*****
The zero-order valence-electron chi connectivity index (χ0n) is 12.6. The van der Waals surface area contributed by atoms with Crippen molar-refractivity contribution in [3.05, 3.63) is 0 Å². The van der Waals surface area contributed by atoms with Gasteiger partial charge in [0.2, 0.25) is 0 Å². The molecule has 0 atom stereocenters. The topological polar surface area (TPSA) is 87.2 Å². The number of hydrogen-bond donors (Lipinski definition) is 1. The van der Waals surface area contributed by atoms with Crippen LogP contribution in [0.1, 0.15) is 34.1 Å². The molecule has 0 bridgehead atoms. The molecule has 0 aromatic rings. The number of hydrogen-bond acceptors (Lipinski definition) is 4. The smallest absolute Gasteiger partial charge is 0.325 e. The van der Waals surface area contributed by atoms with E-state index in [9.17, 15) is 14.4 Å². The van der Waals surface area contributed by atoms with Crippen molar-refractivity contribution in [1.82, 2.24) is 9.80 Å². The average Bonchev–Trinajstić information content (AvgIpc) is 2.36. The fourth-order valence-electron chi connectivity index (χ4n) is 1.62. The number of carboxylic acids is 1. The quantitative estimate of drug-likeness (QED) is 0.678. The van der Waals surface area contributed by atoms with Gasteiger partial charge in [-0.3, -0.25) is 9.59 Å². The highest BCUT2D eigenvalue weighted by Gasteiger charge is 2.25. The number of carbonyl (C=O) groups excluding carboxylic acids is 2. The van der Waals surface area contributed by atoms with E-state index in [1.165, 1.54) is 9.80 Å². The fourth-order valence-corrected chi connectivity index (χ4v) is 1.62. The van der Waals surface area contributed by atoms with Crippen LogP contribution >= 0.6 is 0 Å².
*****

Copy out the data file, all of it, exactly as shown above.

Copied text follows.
The zero-order valence-electron chi connectivity index (χ0n) is 12.6. The van der Waals surface area contributed by atoms with Crippen molar-refractivity contribution in [3.05, 3.63) is 0 Å². The van der Waals surface area contributed by atoms with Gasteiger partial charge in [0.2, 0.25) is 0 Å². The molecule has 0 atom stereocenters. The topological polar surface area (TPSA) is 87.2 Å². The number of hydrogen-bond donors (Lipinski definition) is 1. The van der Waals surface area contributed by atoms with Crippen LogP contribution in [0.1, 0.15) is 34.1 Å². The molecule has 0 bridgehead atoms. The molecule has 0 aromatic rings. The number of hydrogen-bond acceptors (Lipinski definition) is 4. The smallest absolute Gasteiger partial charge is 0.325 e. The van der Waals surface area contributed by atoms with E-state index in [9.17, 15) is 14.4 Å². The van der Waals surface area contributed by atoms with Crippen molar-refractivity contribution in [1.82, 2.24) is 9.80 Å². The average Bonchev–Trinajstić information content (AvgIpc) is 2.36. The fourth-order valence-electron chi connectivity index (χ4n) is 1.62. The number of carboxylic acids is 1. The quantitative estimate of drug-likeness (QED) is 0.678. The van der Waals surface area contributed by atoms with Gasteiger partial charge in [-0.3, -0.25) is 9.59 Å². The highest BCUT2D eigenvalue weighted by Gasteiger charge is 2.25. The number of carbonyl (C=O) groups excluding carboxylic acids is 2. The van der Waals surface area contributed by atoms with E-state index in [1.165, 1.54) is 9.80 Å². The fourth-order valence-corrected chi connectivity index (χ4v) is 1.62. The van der Waals surface area contributed by atoms with Crippen LogP contribution >= 0.6 is 0 Å².